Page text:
Is Thursday the New Friday?

By Tiffany Battle on November 22, 2016

Thanksgiving and Black Friday go together like PB&J. One wouldn’t seem right without the other. Each year, I look forward to filling my belly with food on Thanksgiving, falling into a food coma for a few hours, and then waking up around midnight to begin the Black Friday festivities.

Since this Friday is the big day, I figured I’d explore a little history about Black Friday and the controversy regarding early Thanksgiving Day sales.


Where did the term “Black Friday” originate?

Although the day after Thanksgiving has signaled the beginning of the Holiday Season since the 20s, with the start of the iconic Macy’s Thanksgiving Day Parade, the term “Black Friday” did not appear until the 50s. Some believe that “Black Friday” is used in the context of accounting. While red ink means a loss, black ink means a profit. Pretty straightforward. However, it appears there’s a deeper meaning.


At some point during the mid-twentieth century, Philadelphia police officers began using the term “Black Friday” to indicate an ominous, dark, and overall negative day. At least for the officers on duty, that is. As I’m sure is still the case in some places, police had a particularly rough day after thanksgiving-streets lined with people shoving each other to get the best sale, traffic jams and car accidents. Officers would work 12-hour shifts and no one was allowed off-duty.
In 1961, there was a push to call the day “Big Friday” out of fear that the negative connotations associated with the term Black Friday would deter shoppers. However, retailers soon found that wasn’t the case, and the name stuck.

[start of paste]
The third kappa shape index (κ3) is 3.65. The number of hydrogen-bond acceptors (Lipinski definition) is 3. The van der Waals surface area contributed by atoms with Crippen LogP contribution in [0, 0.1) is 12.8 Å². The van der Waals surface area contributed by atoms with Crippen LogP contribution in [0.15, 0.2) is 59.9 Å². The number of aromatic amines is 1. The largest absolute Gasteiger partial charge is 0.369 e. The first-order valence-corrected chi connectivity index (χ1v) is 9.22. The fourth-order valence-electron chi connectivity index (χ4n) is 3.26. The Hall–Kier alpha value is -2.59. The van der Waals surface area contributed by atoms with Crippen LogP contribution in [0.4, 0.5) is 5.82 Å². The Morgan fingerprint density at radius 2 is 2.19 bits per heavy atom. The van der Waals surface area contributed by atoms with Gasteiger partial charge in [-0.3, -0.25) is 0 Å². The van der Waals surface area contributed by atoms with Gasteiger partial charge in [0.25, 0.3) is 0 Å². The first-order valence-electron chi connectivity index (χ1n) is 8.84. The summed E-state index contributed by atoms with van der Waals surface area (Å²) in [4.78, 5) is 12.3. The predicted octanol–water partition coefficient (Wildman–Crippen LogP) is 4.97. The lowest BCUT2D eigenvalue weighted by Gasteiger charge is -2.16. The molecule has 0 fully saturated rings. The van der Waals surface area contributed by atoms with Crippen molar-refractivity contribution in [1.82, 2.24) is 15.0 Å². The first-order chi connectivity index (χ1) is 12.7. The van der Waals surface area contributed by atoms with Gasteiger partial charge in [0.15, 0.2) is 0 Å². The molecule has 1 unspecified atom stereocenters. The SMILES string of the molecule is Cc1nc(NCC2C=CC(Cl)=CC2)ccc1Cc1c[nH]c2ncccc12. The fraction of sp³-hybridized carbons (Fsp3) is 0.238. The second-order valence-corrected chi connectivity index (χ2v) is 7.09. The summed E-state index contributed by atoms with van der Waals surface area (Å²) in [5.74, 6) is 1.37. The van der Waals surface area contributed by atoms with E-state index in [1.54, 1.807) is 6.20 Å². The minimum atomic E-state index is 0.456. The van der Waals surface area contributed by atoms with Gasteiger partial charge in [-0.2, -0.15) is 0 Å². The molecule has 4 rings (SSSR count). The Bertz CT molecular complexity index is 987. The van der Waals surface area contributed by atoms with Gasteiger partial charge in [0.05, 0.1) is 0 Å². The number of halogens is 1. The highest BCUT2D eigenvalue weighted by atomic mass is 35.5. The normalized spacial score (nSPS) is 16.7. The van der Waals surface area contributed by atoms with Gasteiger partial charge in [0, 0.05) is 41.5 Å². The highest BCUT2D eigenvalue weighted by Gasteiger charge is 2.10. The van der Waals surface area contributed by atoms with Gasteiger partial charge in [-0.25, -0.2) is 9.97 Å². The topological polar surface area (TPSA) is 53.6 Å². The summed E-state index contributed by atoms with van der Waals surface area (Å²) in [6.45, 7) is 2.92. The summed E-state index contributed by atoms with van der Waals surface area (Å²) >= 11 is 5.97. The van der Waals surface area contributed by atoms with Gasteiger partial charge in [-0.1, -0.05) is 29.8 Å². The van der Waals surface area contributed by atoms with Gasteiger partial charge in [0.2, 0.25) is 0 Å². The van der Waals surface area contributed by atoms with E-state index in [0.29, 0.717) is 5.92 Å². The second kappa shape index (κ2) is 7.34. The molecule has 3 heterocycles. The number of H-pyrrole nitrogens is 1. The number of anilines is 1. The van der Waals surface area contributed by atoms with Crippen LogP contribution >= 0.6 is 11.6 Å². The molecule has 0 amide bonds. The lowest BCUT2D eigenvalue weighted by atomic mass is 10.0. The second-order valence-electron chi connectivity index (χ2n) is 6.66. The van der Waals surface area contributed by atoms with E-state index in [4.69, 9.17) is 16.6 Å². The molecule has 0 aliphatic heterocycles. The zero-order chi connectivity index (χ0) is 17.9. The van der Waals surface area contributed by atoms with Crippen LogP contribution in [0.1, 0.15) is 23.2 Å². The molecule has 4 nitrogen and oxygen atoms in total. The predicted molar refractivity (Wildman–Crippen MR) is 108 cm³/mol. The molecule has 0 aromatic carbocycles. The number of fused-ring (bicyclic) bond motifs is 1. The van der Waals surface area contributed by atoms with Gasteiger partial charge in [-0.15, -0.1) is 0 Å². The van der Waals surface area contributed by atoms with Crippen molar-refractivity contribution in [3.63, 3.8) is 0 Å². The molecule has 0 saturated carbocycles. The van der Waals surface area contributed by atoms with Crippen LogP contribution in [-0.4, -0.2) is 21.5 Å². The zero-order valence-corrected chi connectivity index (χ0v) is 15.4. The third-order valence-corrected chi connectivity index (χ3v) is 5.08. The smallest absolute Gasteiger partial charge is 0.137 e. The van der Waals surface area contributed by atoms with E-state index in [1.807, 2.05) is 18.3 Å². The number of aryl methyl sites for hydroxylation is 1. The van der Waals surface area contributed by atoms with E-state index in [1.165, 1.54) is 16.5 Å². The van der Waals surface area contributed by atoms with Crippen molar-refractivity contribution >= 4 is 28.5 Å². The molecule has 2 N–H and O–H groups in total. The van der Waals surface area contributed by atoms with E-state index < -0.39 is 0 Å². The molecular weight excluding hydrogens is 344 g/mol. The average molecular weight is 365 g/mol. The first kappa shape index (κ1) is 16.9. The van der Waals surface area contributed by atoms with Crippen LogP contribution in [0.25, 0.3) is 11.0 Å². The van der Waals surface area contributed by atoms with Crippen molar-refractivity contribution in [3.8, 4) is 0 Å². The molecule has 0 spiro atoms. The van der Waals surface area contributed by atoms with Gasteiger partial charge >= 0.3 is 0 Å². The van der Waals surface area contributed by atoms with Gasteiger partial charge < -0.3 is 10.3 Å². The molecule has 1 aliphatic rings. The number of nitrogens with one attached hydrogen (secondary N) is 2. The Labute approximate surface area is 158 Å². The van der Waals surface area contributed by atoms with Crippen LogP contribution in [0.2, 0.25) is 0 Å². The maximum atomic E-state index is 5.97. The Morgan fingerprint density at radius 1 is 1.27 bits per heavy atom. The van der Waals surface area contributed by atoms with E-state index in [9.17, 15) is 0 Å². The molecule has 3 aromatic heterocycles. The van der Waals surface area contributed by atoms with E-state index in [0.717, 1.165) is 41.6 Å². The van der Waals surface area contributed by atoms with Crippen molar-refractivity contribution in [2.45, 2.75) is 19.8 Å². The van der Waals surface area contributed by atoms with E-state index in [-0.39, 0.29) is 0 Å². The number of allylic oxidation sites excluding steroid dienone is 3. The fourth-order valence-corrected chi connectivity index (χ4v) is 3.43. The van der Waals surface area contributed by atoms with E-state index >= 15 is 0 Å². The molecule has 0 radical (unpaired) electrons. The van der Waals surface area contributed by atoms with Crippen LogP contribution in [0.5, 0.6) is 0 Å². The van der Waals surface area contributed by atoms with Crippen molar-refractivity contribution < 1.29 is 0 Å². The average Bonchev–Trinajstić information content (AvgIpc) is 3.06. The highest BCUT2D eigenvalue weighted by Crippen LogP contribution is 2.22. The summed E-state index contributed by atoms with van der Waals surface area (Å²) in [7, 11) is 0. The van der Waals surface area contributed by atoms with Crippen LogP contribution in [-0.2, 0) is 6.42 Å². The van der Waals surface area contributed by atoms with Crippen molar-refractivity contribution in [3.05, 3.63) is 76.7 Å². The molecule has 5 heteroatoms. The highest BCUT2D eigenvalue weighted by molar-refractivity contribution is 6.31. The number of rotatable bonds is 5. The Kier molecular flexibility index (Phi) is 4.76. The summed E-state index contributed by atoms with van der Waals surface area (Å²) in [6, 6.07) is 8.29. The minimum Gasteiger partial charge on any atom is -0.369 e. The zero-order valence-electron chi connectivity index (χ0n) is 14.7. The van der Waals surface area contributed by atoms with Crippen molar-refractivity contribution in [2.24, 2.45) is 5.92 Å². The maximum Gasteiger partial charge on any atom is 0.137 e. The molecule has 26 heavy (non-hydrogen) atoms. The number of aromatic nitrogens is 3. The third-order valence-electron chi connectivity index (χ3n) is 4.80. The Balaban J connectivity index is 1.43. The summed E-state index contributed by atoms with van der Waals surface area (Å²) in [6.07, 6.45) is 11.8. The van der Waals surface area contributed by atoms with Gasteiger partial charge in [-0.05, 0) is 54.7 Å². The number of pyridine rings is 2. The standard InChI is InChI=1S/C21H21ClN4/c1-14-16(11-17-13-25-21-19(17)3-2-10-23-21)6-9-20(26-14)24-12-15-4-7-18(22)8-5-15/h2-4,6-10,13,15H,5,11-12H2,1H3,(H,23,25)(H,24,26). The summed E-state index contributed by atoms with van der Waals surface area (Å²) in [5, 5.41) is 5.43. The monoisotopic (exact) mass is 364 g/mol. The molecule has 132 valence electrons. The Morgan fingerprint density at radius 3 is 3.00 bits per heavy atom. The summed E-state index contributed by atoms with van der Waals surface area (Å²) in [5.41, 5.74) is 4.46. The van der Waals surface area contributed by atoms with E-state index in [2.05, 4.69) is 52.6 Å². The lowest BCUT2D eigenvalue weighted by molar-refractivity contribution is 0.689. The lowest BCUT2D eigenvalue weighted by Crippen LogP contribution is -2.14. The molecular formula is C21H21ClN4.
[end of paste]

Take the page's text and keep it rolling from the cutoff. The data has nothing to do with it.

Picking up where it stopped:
The Good and the Bad
Black Friday not only kicks off the holiday shopping season, but it also feels like an extension of Thanksgiving. It’s usually a day spent shopping with family and friends, and eating leftovers from the day before.
However, the day may feel more like a burden than a holiday to those who work in retail. Like the police officers in Philadelphia, those who work in retail suffer long hours with no chance of having the day off to see their families.


Even worse is that many stores have started hosting their “Black Friday” sales on Thanksgiving, completely taking the holiday away from their employees. Some suggest that because oftentimes retail workers are given Holiday Pay, they shouldn’t complain. And while it’s true that working on a holiday has its financial benefits, it can’t replace seeing your loved ones and a nice, home-cooked meal.
Stores Taking a Stand
You may have noticed the TV commercial put out by the Tjmaxx, Marshalls, and Homegoods about remaining closed for Thanksgiving day this year. The commercial insists that their stores will remain closed to allow employees and shoppers time to spend with their loved ones.
Here is a complete list of stores remaining closed for Thanksgiving day.
Although these stores will be closed, many will still have online shopping available through their E-stores for anyone who simply can’t wait. This way, you won’t have to leave your home, or your family, to catch a great bargain.
Perhaps in this way, online Black Friday sales are a compromise: you can support retailers right to celebrate Thanksgiving while still getting your BOGO. Everyone wins.

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